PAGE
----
This summer we managed to have more vacation time and decided to go back to Japan. Back in October, when we started planning, prices for Japan were incredibly high, so we opted to visit Korea instead. We had never been to Korea and with so much of K-culture popping up here and there, we decided to forfeit Japan. As we planned our first trip to Korea, we kept thinking “but Japan is just so close…!”, so we ended up extending our trip and going to Japan as well, flying through Korea.
In the end our itinerary ended up something like this: Lisbon > Seoul > Busan > Osaka > Kyoto > Tokyo > Seoul > Lisbon.
We had a big layover in Helsinki, Finland, before we flew to Seoul, and got a few hours to explore the city. I loved Helsinki’s vibe! It gave me Reykjavik’s vibes with its cleanliness and sharp beautiful surroundings. President Biden was visiting the city and we ended up not seeing as much as we wanted because some streets were blocked, but even so, it’s definitely going on my bucket list.
After this small stop in Helsinki, it was time for the big flight to Korea. The girls were excited for the trip, even though they had no idea that we were going to be flying for over 11 hours… they were still excited when they saw the little tellies on the plane, so all was fine.
We were greeted by a gloomy, rainy and somewhat warm Seoul. After a train ride from the airport we went straight for our Airbnb in the Chungmu-ro area.
Throughout my teens and adult life I came across k-culture a lot. Before there was a K-Pop craze I already knew K-Pop groups (SES anyone?) and K-dramas (Winter Sonata, Boys over Flowers the Korean version) and had watched many of them. But my preference was always the Japanese ones and that has stayed pretty much consistent until these days.
In Japan, I know a few words, I recognise most of them, and even the alphabet is familiar. In Korea, that was not the case. That was a bit of a shock for me. Of course the language would be complete foreign but somehow I expected similar things with Japan and what I found, even though, on the surface there are similarities, was a completely different vibe altogether.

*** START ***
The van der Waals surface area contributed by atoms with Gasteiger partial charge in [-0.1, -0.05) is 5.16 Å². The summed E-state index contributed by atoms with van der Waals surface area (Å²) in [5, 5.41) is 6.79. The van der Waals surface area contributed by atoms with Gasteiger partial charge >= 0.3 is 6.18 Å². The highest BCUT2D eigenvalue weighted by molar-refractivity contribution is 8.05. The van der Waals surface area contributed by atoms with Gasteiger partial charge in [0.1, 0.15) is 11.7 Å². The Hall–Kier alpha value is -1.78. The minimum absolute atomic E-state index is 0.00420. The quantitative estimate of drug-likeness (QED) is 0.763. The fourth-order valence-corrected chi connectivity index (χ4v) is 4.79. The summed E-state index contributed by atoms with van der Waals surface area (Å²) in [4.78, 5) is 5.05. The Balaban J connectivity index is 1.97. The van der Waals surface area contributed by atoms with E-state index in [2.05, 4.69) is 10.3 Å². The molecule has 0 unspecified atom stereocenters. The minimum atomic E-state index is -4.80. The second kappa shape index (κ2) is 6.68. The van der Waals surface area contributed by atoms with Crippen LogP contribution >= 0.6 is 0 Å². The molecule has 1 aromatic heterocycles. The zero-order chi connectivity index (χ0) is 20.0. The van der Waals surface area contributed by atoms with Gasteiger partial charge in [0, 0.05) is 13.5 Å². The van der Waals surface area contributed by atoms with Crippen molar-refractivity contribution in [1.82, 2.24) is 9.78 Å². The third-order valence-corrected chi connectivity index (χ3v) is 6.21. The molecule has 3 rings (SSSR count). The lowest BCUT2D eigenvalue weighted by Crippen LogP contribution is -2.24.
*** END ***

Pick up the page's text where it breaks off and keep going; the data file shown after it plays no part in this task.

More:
I found Seoul a city full of life, vibrant colours and people just…doing stuff. At all hours of the day and night. Stores and restaurants stay open until late (11 PM) and people are out and about chatting, smoking, dancing, you name it, without a care in the world. That is very different from Japan, where generally people are quieter, and focused on not bothering others.
We had had some experiences with Korean food, but nothing prepared us for the delicious fried chicken (kyochon’s was our favourite).
The weather was always wet, humid and hot. At our Airbnb nothing seemed 100% dry. Ever. We tried every iteration of AC on/off/dehumidifier/open window/closed window. Nothing seemed to help. It felt like we were sleeping with bed sheets that were always a bit wet… yeah. Not great, but we learned to live with it.
Even though M, being four, doesn’t really use a stroller anymore, we felt it would be better to take one for the trip. She still naps every afternoon, and we would be walking quite a lot. We brought a stroller that we had to buy in Japan back in 2018, when our airline lost our stroller. It’s a Japanese sub brand of Cybex, and the stroller folds itself up into a little cuboid. Very useful when in restaurants or trains. Overall, it would’ve been better to walk around without a stroller, but it was really useful for our little one. And we would sometimes swap them. I have to say, though, that our oldest, L, was a trooper! She walked as much as we did most of the times. Piece of advice if you are planning on travelling with little ones: get them some comfortable shoes. These were Skechers’ sandals, with unicorns and lights and everything, but suuuper comfortable.
On our first full day around Seoul, we strolled around Bukchon Hanoi village, Ikseondong Hanoi Village and ended up in Gangnam. We went for dinner to this fried chicken place that apparently is famous because Jungkook mentioned it somewhere…? Regardless, it was absolutely scrumptious. Salty, crunchy and the best juicy chicken one can get. The only complaint I have was that it was incredibly cold, because the AC was on full blast and freezing.
And these were our first days in Seoul.
I’ll try not to take an eternity to produce another one of these. Hopefully I’ll finish before Halloween. Ahah!
Thank you for reading!